Who Art Miami 2020: Harumi Abe

“It’s a personal way of saying who I am and what it’s like to be living here.”

Harumi Abe

Student Biography

My name is Sophia Gandarillas and I attend Florida International University. I’m a pre-health student currently obtaining two degrees, one in Biological Sciences and the other in Interdisciplinary Studies with minors in Chemistry and Spanish. I have always loved art and I believe this passion was instilled in me by my abuelo, who was an artist. In the picture above, I am standing with my favorite painting, “Irises” by Vincent van Gogh.

Harumi Abe

Biography

Image taken by Harumi Abe. Image found on her website’s Archives.

Harumi Abe is a Japanese American artist who moved to South Florida from Tokorozawa city, Saitama Prefecture, Japan when she was 19 years old to earn a higher education. She attended the International Fine Arts College (now known as the Miami International University of Art & Design) and graduated with her Bachelor of Fine Arts (BFA) in 2003. Later, she then went to Florida International University for her Master of Fine Arts (MFA) and graduated in 2008.

“Personal experience is universal. Lots of people in Miami are from somewhere else, so I think the way I am talking about my own life can be similar to someone else.”

Harumi Abe

Through her artwork, Harumi expresses her cultural and personal identity both of which are deeply intertwined. Through her artwork over the years, her common theme has been the exploration of her self-identity. She does this as a means of understanding who she is–having been raised in Japan and then moving to America. She explores both cultures as they have merged to become a part of her. She paints not only to understand herself, but also to tell her story and to tell others who she is.

In Just a Moment’s Notice

Personal and Cultural Identity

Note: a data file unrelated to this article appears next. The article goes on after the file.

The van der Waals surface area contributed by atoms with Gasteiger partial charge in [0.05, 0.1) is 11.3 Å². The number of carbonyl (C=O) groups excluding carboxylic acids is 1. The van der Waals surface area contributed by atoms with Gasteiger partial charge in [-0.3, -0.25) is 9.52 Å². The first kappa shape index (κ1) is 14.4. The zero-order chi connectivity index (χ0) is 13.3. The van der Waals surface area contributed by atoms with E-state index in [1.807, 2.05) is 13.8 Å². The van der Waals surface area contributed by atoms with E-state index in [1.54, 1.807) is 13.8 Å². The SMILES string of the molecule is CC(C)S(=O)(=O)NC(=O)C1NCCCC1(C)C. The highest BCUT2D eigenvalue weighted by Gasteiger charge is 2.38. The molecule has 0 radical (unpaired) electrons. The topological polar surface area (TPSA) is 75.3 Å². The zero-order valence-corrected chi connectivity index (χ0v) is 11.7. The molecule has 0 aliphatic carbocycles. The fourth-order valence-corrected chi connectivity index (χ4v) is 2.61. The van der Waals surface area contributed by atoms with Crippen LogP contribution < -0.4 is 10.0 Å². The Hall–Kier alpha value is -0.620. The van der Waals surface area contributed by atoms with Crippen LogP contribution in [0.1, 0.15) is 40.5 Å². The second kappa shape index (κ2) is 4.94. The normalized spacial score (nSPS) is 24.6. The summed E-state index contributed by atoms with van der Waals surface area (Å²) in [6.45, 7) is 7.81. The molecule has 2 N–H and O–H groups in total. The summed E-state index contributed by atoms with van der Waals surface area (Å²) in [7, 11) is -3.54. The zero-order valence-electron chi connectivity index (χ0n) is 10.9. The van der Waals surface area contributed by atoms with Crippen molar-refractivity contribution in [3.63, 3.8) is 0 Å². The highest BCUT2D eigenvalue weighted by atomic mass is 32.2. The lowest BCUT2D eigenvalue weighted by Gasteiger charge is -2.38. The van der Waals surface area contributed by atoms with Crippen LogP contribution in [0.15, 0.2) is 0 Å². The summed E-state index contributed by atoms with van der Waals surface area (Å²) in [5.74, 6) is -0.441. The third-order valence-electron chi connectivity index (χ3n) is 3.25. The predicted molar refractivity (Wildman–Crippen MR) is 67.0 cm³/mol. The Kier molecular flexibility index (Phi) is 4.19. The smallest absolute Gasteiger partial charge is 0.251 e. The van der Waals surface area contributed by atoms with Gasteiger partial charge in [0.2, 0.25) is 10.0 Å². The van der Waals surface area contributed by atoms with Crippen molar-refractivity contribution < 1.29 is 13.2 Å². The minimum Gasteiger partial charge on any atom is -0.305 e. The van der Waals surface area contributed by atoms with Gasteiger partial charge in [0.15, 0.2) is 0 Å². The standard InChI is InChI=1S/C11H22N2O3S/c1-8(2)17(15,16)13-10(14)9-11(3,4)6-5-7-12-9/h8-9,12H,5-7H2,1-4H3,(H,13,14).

A pivotal event in time that influenced Harumi to paint the natural elements around her was the earthquake and tsunami that hit her home country on March 11, 2011. The fact that her father’s home was completely destroyed inspired her to preserve its history.

“I didn’t move from a war situation or anything, but in a way natural disaster can be just as devastating. When I was making a painting about Japan and my dad’s home, it’s not there anymore so it’s important history that I am trying to recreate with my imagination.”

Harumi Abe

On March 11, 2011, an earthquake and tsunami devasted her father’s village among many other. Onagawa City, Miyagi Prefecture, Japan was only five kilometers away from the earthquake and was flooded and completely destroyed by the tsunami. She watched the disaster, in horror, on live television. The lives of many people were forever changed and affected, and it changed the way Harumi painted. Before this catastrophic event, Harumi wasn’t painting many nature-oriented paintings. However, she came to see how strong of a force nature could be and how in just a moment, it could destroy you; this strength captivated her.

“The first time I went back was a year after and they still had a bunch of debris all over. Just this summer, there was still a lot under construction, but they now have a huge wall, a crazy big wall. And everyone that was living in the village now lives up on the mountain, so no one lives in the village they used to live in. It is a big difference.”

Harumi Abe

The Process

Subject of the Artwork, Creative Process, Exhibition History and Gallery Representation